But that time will arrive, the priority for Gravity at the moment being to continue building up its profile by pushing out the reems of video content it has all over social media.
The conversation soon turns to the endgame for the Iron Man suit. Although the company has sold a couple of units, ramping up production and making it mainstream is not on Browning’s radar.
“I’d say we operate more like the model of a high-end Ferrari, where they only let you drive it round a track before putting it back in the box again,” he explains.
“This is similar. While it is not especially difficult to fly one of our suits, if you let your foot slip on the throttle then you’re potentially flying at 150 miles per hour into a wall. I didn’t set the company up to do that – I want people to be safe, happy and have fun.”
And Gravity isn’t also about to revolutionise the realm of public transport either, not with the suit in its current form at least.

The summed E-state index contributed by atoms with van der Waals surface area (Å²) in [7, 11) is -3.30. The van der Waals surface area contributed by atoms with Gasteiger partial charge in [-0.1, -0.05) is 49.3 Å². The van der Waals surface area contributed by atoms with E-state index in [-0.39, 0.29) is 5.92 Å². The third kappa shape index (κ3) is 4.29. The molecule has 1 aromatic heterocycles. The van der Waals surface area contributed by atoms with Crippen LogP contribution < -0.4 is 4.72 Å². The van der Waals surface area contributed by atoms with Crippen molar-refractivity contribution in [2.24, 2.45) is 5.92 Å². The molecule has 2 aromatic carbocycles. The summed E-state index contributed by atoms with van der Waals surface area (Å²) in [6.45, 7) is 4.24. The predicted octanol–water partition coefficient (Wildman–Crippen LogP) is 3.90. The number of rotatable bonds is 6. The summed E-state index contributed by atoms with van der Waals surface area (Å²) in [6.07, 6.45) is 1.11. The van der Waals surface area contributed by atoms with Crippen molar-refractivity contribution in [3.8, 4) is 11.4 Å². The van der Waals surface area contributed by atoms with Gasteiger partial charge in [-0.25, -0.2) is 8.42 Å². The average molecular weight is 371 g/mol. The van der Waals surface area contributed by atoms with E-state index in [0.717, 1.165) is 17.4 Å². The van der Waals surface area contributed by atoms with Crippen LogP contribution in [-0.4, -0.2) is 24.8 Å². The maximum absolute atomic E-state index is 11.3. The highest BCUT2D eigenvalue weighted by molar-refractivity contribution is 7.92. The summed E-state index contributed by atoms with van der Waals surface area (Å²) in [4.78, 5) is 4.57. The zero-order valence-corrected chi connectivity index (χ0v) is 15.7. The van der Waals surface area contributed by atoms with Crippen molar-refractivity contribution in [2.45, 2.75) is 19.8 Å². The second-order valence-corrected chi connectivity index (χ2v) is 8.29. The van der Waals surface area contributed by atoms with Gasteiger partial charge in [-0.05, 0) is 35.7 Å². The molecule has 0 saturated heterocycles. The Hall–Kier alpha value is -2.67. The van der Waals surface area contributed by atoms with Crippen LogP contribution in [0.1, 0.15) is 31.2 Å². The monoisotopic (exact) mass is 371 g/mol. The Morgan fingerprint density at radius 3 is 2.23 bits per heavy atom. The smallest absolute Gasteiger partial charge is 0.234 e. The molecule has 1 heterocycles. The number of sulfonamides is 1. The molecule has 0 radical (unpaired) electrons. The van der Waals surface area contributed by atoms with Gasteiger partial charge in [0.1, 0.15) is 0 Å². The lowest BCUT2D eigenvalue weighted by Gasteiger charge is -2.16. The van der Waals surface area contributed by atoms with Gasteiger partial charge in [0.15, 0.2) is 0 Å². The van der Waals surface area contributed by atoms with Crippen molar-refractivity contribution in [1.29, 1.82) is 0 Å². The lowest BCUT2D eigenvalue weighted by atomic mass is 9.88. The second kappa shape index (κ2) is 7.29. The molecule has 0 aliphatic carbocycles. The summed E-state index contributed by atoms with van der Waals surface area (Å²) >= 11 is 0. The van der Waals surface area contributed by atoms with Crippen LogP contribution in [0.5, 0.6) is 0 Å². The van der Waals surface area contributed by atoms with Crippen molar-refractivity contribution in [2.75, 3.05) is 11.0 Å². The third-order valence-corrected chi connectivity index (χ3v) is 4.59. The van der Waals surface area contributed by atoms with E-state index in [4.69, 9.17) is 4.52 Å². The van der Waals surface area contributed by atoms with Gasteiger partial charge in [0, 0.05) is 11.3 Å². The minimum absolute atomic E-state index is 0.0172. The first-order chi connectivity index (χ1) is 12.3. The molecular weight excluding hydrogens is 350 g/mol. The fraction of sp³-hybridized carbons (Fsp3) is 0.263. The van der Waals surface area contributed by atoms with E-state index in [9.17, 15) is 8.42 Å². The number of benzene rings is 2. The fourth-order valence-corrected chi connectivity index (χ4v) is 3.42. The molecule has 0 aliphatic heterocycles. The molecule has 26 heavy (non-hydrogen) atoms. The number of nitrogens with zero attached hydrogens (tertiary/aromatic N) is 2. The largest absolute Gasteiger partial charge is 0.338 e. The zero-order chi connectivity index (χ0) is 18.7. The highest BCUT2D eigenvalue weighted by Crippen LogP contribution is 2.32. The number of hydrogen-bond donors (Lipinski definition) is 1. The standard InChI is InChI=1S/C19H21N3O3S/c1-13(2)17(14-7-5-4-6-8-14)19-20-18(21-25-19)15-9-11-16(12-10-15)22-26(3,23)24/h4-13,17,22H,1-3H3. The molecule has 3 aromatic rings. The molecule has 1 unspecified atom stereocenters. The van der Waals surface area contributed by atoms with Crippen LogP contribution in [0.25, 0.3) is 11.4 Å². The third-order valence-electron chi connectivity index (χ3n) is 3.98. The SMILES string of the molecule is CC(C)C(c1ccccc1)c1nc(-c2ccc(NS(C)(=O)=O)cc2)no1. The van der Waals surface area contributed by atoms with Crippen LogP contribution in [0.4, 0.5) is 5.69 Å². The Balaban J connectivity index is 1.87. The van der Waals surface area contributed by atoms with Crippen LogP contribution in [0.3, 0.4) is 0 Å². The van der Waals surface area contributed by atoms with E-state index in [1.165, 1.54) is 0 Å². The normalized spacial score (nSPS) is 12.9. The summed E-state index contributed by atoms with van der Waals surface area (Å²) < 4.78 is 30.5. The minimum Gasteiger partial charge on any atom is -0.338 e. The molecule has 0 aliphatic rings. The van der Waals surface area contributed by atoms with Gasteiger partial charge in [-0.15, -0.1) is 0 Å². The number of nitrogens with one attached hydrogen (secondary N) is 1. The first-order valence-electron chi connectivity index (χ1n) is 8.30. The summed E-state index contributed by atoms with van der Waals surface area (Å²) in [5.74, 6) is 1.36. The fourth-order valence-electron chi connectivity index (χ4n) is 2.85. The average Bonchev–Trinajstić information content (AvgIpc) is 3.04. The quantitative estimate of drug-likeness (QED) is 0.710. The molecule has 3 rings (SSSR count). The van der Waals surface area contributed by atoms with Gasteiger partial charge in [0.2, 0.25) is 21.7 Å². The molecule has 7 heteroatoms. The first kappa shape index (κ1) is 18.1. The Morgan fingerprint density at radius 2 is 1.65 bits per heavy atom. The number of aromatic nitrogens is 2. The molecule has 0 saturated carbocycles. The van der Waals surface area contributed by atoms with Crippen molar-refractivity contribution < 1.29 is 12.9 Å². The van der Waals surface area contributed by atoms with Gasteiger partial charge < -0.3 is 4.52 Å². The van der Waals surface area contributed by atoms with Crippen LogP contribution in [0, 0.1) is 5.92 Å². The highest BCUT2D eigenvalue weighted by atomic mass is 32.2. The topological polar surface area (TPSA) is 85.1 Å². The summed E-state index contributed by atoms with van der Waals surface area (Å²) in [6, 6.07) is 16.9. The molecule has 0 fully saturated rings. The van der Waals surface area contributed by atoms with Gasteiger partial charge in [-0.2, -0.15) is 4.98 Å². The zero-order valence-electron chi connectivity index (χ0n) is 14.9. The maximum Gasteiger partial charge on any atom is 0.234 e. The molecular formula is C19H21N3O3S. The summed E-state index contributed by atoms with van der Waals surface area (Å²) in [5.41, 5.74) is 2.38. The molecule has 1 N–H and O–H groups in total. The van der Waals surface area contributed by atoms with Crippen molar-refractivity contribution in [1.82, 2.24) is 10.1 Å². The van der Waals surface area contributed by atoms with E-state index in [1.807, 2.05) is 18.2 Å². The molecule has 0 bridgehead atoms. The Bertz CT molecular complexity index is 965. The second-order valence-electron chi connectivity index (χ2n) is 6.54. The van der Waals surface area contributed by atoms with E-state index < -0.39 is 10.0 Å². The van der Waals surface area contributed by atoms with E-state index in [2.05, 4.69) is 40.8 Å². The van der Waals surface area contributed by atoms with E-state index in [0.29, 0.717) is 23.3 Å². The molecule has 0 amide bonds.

Browning continues: “In terms of a mainstream form of transport, it is noisy, potentially very dangerous and not the most fuel-efficient way of getting around, but then again, the first motor cars were thought about in that way versus a horse.
“My stance on it is to have massive fun trying to inspire people, especially younger generations, from a STEM point of view in the form of a race series. That is an amazing vehicle with which to develop the technology. If we have a huge breakthrough with energy storage and batteries, for instance, why can’t we go electric? That then opens up the conversation about becoming a bit more mainstream.
“However, I am not going to stand on a stage and announce that I am about to transform public transport! Mind you, we do get people messaging us saying how they want to fly to work to avoid congestion.”